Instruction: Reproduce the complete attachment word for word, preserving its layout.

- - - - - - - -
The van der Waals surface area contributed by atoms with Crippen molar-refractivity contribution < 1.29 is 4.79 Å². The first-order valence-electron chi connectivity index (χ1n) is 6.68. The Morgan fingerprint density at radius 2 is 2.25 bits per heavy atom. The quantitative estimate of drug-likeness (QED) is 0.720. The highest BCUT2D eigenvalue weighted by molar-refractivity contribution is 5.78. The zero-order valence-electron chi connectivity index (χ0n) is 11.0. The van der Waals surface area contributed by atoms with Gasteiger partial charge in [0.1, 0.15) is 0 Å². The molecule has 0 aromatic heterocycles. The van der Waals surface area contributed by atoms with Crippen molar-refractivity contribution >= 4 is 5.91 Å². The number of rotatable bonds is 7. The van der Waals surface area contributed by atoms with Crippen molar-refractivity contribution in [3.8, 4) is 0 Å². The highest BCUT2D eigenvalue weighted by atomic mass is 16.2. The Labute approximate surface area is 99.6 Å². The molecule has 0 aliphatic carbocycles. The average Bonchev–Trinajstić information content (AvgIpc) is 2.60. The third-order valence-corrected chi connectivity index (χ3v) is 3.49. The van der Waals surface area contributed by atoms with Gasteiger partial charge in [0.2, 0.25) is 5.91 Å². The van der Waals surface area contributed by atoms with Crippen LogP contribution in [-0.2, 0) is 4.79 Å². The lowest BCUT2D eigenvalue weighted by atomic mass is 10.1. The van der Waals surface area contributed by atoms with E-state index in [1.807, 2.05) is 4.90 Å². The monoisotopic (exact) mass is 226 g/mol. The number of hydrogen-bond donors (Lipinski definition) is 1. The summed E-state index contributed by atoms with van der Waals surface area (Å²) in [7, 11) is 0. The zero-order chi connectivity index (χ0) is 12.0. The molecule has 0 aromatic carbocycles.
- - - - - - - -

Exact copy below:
The van der Waals surface area contributed by atoms with Crippen molar-refractivity contribution < 1.29 is 4.79 Å². The first-order valence-electron chi connectivity index (χ1n) is 6.68. The Morgan fingerprint density at radius 2 is 2.25 bits per heavy atom. The quantitative estimate of drug-likeness (QED) is 0.720. The highest BCUT2D eigenvalue weighted by molar-refractivity contribution is 5.78. The zero-order valence-electron chi connectivity index (χ0n) is 11.0. The van der Waals surface area contributed by atoms with Gasteiger partial charge in [0.1, 0.15) is 0 Å². The molecule has 0 aromatic heterocycles. The van der Waals surface area contributed by atoms with Crippen molar-refractivity contribution >= 4 is 5.91 Å². The number of rotatable bonds is 7. The van der Waals surface area contributed by atoms with Crippen molar-refractivity contribution in [3.8, 4) is 0 Å². The highest BCUT2D eigenvalue weighted by atomic mass is 16.2. The Labute approximate surface area is 99.6 Å². The molecule has 0 aliphatic carbocycles. The average Bonchev–Trinajstić information content (AvgIpc) is 2.60. The third-order valence-corrected chi connectivity index (χ3v) is 3.49. The van der Waals surface area contributed by atoms with Gasteiger partial charge in [0.2, 0.25) is 5.91 Å². The van der Waals surface area contributed by atoms with Crippen LogP contribution in [-0.2, 0) is 4.79 Å². The lowest BCUT2D eigenvalue weighted by atomic mass is 10.1. The van der Waals surface area contributed by atoms with E-state index in [1.807, 2.05) is 4.90 Å². The monoisotopic (exact) mass is 226 g/mol. The number of hydrogen-bond donors (Lipinski definition) is 1. The summed E-state index contributed by atoms with van der Waals surface area (Å²) in [7, 11) is 0. The zero-order chi connectivity index (χ0) is 12.0. The molecule has 0 aromatic carbocycles.